36% of for-profit grads repay loans

Only 36 percent of for-profit college students repay their loans, compared to 54 percent of public college students and 56 percent who attended private non-profits, according to advocacy groups cited in the New York Times. A new Education Department report lists “startlingly low” repayment rates at for-profit colleges.

. . . 33 of the 86 Corinthian Colleges’ Everest locations had repayment rates of less than 20 percent — and at several, the rates were less than 10 percent.

At the headquarters of the University of Phoenix, the nation’s largest for-profit education company, the repayment rate was 44 percent, compared with 38 percent at DeVry and 27 percent at Kaplan University, a unit of the Washington Post Company.

Proposed new regulations limit enrollment at for-profit programs with loan repayment rates under 45 percent and cut loan eligibility if the repayment rate falls under 35 percent. Only 5 percent of for-profit programs, accounting for 8 percent of students, would lose federal student aid, the department estimates.

I’m surprised that repayment rates are so low in non-profit higher education.

For-profits are only part of the problem, write Daniel L Bennett and Zac Bissonnette in Forbes. “Colleges of every stripe are soaking up societal resources and saddling students with debt.”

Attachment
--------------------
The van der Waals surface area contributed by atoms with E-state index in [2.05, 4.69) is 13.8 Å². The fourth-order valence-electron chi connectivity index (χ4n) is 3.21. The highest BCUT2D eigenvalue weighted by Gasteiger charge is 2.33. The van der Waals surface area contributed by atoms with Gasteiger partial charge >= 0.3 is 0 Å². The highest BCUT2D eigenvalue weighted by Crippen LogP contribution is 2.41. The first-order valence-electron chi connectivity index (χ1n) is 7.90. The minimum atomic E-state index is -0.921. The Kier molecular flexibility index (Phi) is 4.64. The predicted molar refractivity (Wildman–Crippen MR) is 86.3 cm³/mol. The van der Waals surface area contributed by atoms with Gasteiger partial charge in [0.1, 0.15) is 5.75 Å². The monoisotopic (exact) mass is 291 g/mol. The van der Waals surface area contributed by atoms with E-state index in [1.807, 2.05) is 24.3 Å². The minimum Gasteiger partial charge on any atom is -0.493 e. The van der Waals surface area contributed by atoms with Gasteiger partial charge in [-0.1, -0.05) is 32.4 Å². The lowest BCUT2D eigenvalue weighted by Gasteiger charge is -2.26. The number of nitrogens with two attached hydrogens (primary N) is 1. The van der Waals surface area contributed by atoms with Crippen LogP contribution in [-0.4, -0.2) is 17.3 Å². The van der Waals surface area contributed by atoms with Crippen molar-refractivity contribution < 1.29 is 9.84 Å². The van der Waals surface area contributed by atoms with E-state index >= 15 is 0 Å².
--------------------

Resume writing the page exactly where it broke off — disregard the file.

In their thirst for the blood of the institutions that are preying on less than 10% of all students, Congress and other critics are often ignoring similar exploitation by nonprofit institutions that enroll more than 90% of postsecondary students.

For-profits disproportionately enroll high-risk students — low-income, black and Hispanic, older — who are less likely to complete a degree, get a decent job and pay back their loans. But public and nonprofit higher education also enrolls lots of these students, Bennett and Bissonnette write.

Less than 35 percent of students at “noncompetitive” colleges earn a degree in six years; the rate is 40 percent for students at “less competitive” colleges. Edward Waters College and Southern University at New Orleans have “single-digit graduation rates,” they write.

Loan repayment rates would soar if would-be students had to demonstrate college readiness to qualify for aid. But there is no political will to cut off the academically unprepared, who are likely to be low-income, black or Hispanic and products of inferior K-12 schools.

Also on Community College Spotlight.

Update:  Students who’ve asked for more time to repay loans are counted as not repaying at all, notes Inside Higher Education.

But what disturbed officials at several for-profit colleges was that the department’s proposed method of calculating repayment rates also seemed to penalize institutions if their borrowers had taken advantage of two other programs that the Education Department has aggressively promoted as legitimate alternatives: income-based repayment and loan consolidation.

These students are considered non-payers, unless they’re paying down the principal of their loans.